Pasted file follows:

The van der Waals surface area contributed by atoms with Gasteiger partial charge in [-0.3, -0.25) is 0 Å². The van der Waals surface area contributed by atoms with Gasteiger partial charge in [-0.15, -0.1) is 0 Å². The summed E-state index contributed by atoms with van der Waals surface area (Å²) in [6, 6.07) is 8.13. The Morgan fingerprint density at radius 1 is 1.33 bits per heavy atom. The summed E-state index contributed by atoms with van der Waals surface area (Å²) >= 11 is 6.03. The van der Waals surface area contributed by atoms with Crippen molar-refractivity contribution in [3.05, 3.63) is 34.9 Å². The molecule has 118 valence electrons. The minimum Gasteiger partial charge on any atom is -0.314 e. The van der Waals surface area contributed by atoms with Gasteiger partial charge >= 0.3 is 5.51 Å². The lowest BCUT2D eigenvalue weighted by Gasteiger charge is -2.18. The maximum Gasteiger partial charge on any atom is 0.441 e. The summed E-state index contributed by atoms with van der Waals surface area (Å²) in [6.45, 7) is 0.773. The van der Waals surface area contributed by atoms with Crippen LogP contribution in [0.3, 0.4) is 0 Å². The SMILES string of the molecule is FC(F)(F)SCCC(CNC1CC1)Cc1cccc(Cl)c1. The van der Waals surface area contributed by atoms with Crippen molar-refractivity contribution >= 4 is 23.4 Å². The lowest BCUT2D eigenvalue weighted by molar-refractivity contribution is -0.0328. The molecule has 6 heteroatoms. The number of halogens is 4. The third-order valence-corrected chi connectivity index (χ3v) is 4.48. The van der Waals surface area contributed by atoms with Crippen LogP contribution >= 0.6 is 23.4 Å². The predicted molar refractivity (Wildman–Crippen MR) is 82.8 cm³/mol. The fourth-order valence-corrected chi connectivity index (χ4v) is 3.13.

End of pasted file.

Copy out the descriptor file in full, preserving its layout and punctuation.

The van der Waals surface area contributed by atoms with Gasteiger partial charge in [-0.3, -0.25) is 0 Å². The van der Waals surface area contributed by atoms with Gasteiger partial charge in [-0.15, -0.1) is 0 Å². The summed E-state index contributed by atoms with van der Waals surface area (Å²) in [6, 6.07) is 8.13. The Morgan fingerprint density at radius 1 is 1.33 bits per heavy atom. The summed E-state index contributed by atoms with van der Waals surface area (Å²) >= 11 is 6.03. The van der Waals surface area contributed by atoms with Crippen molar-refractivity contribution in [3.05, 3.63) is 34.9 Å². The molecule has 118 valence electrons. The minimum Gasteiger partial charge on any atom is -0.314 e. The van der Waals surface area contributed by atoms with Gasteiger partial charge >= 0.3 is 5.51 Å². The lowest BCUT2D eigenvalue weighted by Gasteiger charge is -2.18. The maximum Gasteiger partial charge on any atom is 0.441 e. The summed E-state index contributed by atoms with van der Waals surface area (Å²) in [6.45, 7) is 0.773. The van der Waals surface area contributed by atoms with Crippen LogP contribution in [0.3, 0.4) is 0 Å². The SMILES string of the molecule is FC(F)(F)SCCC(CNC1CC1)Cc1cccc(Cl)c1. The van der Waals surface area contributed by atoms with Crippen molar-refractivity contribution >= 4 is 23.4 Å². The lowest BCUT2D eigenvalue weighted by molar-refractivity contribution is -0.0328. The molecule has 6 heteroatoms. The number of halogens is 4. The third-order valence-corrected chi connectivity index (χ3v) is 4.48. The van der Waals surface area contributed by atoms with Crippen LogP contribution >= 0.6 is 23.4 Å². The predicted molar refractivity (Wildman–Crippen MR) is 82.8 cm³/mol. The fourth-order valence-corrected chi connectivity index (χ4v) is 3.13.